The Fresh Loaf

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Brussels Sprouts Soufflé

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hanseata

 

Brussels Sprouts Soufflé

My mother is an amazing woman. A retired gynecologist at 93, she is still going strong, grocery shopping with her bike, climbing up the stairs to her third floor apartment, staying on top of the news, and struggling to keep up with the pile of medical magazines on her table (I inherited those qualms to throw out unread newspapers - you never know what you might miss!)

Three years ago she even learned to use a computer in order to join Facebook. She didn't want to be the only family member not able to see my daughter's photos from Bhutan, my sister's from her garden on Mallorca, or pictures of my Maine kitchen ventures.

When I visited my mother last fall in Hamburg I wanted to bake something with her, something light, healthy and, of course, delicious.  No bread, alas - much as she likes it, she suffers from heartburn if she eats fresh bread.

Kitchens resemble owners - Mutti's kitchen is a spacious, cheerful place, a cooking/dining/living room with a no nonsense, no frills, and waste-not-want-not attitude.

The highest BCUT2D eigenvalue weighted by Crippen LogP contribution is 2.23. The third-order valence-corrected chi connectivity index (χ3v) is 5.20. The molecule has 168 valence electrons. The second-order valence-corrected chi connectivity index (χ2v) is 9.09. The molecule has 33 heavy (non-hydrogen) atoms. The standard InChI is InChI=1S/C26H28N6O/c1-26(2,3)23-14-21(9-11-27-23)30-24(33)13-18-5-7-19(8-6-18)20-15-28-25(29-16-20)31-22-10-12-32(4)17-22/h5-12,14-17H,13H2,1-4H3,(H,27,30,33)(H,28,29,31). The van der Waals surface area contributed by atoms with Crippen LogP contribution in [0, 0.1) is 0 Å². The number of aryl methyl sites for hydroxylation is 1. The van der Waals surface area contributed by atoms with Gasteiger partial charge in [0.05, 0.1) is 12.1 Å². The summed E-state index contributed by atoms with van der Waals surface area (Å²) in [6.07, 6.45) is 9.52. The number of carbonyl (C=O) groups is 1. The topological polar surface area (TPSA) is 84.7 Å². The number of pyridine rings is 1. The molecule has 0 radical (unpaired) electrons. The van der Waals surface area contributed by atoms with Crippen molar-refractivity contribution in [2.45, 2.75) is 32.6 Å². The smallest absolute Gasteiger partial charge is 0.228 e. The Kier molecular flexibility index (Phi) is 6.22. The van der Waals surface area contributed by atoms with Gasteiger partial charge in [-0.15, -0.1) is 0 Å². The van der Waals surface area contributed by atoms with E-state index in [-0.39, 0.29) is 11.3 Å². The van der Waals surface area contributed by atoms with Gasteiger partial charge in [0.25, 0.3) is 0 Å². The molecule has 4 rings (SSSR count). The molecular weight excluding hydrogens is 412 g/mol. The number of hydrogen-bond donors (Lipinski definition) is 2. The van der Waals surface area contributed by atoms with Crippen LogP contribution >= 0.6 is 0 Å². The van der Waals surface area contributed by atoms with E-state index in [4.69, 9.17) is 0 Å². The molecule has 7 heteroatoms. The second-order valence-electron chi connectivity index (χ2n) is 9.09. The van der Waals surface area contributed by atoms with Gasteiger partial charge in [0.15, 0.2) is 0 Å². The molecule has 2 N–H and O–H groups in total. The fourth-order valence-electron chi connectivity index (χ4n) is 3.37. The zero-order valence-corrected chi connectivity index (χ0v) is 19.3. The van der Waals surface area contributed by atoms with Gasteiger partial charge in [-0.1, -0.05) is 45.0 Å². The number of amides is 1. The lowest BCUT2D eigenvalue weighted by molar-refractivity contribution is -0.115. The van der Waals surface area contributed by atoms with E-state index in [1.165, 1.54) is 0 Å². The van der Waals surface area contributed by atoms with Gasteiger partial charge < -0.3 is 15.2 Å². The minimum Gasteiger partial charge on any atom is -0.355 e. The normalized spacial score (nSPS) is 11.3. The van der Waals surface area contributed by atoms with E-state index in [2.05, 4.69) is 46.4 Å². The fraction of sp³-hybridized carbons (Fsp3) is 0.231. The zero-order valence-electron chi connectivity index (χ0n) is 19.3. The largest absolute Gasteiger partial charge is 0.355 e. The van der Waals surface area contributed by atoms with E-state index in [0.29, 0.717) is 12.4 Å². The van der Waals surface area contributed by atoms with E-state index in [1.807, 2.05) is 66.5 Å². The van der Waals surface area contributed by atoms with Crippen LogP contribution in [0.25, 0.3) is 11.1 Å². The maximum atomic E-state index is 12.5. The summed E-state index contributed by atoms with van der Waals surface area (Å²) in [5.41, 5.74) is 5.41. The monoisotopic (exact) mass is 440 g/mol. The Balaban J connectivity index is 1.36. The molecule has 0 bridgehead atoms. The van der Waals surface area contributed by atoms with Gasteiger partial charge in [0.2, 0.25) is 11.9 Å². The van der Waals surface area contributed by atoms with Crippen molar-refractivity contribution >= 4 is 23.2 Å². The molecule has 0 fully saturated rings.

My Mom's no-frills kitchen

The tall cabinet - painted in neon pink, yellow and blue by my 14-year old sister (50 years ago, when my mother was not looking!) - holds an abundance of supplies, kitchen gadgets, odds and ends.

Many of those were left behind whenever my sister and I were moving ("You never know when somebody might need them," Mutti insists,) but the strangest item is an enameled strainer - made from a recycled WWII helmet, with holes for the strap!

Baking there is a bit of a challenge, because the oven also serves as storage space for pots and pans, that have to find another place in a kitchen full of mother flower pots, their numerous offspring, newspaper clippings, and other things my mother likes to have around.

But I am a baker, and where there is a will, there is a way. So one morning we went shopping and purchased Brussels sprouts, limes, graham cookies and sweetened condensed milk (not an easy thing to find in German supermarkets).

Brussels sprouts are the base for a wonderful soufflé that will turn even Brussels sprouts haters into fans. But  it can be also made with broccoli or cauliflower.

 

BRUSSELS SPROUTS SOUFFLÉ     (3-4 servings)
(adapted from Johanna Handschmann: "Aufläufe aus der Vollwertküche")

300 g Brussels sprouts (or broccoli or cauliflower)
 40 g butter
 40 g whole wheat flour
250 ml heavy cream or milk
1/2 cube vegetable broth or tsp. granules
pepper, freshly grated, to taste
nutmeg, freshly grated, to taste
herbal salt, to taste
50 g Emmental cheese, coarsely grated
3 - 4 eggs, separated
butter, for gratin form

Cut large Brussels sprouts in halves, broccoli or cauliflower in florets. Cook in steamer for ca. 5 - 7 minutes until almost done. (Or cook in a pan with tightly fitting lid, with a cup of water and 1 tsp. of lemon juice.) Drain and set aside.

For the Béchamel sauce, cook butter in a large sauce pan until foaming. Add flour and cook over medium heat for 1 - 2 minutes, stirring frequently, until slightly browned. Remove from heat, and whisk in cream or milk in a slow stream. Add herbal salt and spices, then bring to a simmer, stirring constantly, until mixture has thickened. Set aside.